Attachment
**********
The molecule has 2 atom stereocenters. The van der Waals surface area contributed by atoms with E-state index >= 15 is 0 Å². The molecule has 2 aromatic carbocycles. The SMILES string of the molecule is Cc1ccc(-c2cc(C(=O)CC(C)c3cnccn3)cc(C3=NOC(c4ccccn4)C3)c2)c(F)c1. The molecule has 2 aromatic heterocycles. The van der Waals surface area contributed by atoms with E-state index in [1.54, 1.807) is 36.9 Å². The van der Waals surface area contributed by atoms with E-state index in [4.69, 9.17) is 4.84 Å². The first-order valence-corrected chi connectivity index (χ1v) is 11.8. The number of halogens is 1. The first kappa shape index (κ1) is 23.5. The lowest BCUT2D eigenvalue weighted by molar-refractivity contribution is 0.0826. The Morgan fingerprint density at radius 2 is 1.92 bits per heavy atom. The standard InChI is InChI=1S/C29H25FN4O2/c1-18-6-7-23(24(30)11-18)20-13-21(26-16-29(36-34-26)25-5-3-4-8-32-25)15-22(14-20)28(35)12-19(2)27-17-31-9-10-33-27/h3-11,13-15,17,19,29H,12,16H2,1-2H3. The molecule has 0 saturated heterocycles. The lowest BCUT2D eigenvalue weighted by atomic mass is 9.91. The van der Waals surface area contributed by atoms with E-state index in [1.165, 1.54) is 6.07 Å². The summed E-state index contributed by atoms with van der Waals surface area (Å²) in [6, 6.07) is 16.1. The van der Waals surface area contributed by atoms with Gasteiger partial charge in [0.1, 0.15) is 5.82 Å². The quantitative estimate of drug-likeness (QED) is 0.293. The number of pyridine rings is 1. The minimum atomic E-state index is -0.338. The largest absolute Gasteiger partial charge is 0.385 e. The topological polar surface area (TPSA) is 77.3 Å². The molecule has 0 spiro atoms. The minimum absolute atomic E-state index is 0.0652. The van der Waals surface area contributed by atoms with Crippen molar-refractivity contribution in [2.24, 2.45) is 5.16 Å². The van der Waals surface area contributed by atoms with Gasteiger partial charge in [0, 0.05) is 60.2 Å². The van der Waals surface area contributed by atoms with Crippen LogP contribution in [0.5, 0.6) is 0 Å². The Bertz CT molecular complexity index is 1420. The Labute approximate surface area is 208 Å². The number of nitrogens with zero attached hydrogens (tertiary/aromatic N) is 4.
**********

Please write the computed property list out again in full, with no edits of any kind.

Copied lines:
The molecule has 2 atom stereocenters. The van der Waals surface area contributed by atoms with E-state index >= 15 is 0 Å². The molecule has 2 aromatic carbocycles. The SMILES string of the molecule is Cc1ccc(-c2cc(C(=O)CC(C)c3cnccn3)cc(C3=NOC(c4ccccn4)C3)c2)c(F)c1. The molecule has 2 aromatic heterocycles. The van der Waals surface area contributed by atoms with E-state index in [1.54, 1.807) is 36.9 Å². The van der Waals surface area contributed by atoms with E-state index in [4.69, 9.17) is 4.84 Å². The first-order valence-corrected chi connectivity index (χ1v) is 11.8. The number of halogens is 1. The first kappa shape index (κ1) is 23.5. The lowest BCUT2D eigenvalue weighted by molar-refractivity contribution is 0.0826. The Morgan fingerprint density at radius 2 is 1.92 bits per heavy atom. The standard InChI is InChI=1S/C29H25FN4O2/c1-18-6-7-23(24(30)11-18)20-13-21(26-16-29(36-34-26)25-5-3-4-8-32-25)15-22(14-20)28(35)12-19(2)27-17-31-9-10-33-27/h3-11,13-15,17,19,29H,12,16H2,1-2H3. The molecule has 0 saturated heterocycles. The lowest BCUT2D eigenvalue weighted by atomic mass is 9.91. The van der Waals surface area contributed by atoms with E-state index in [1.165, 1.54) is 6.07 Å². The summed E-state index contributed by atoms with van der Waals surface area (Å²) in [6, 6.07) is 16.1. The van der Waals surface area contributed by atoms with Gasteiger partial charge in [0.1, 0.15) is 5.82 Å². The quantitative estimate of drug-likeness (QED) is 0.293. The number of pyridine rings is 1. The minimum atomic E-state index is -0.338. The largest absolute Gasteiger partial charge is 0.385 e. The topological polar surface area (TPSA) is 77.3 Å². The molecule has 0 spiro atoms. The minimum absolute atomic E-state index is 0.0652. The van der Waals surface area contributed by atoms with Crippen molar-refractivity contribution in [2.24, 2.45) is 5.16 Å². The van der Waals surface area contributed by atoms with Gasteiger partial charge in [0, 0.05) is 60.2 Å². The van der Waals surface area contributed by atoms with Crippen LogP contribution in [0.5, 0.6) is 0 Å². The Bertz CT molecular complexity index is 1420. The Labute approximate surface area is 208 Å². The number of nitrogens with zero attached hydrogens (tertiary/aromatic N) is 4.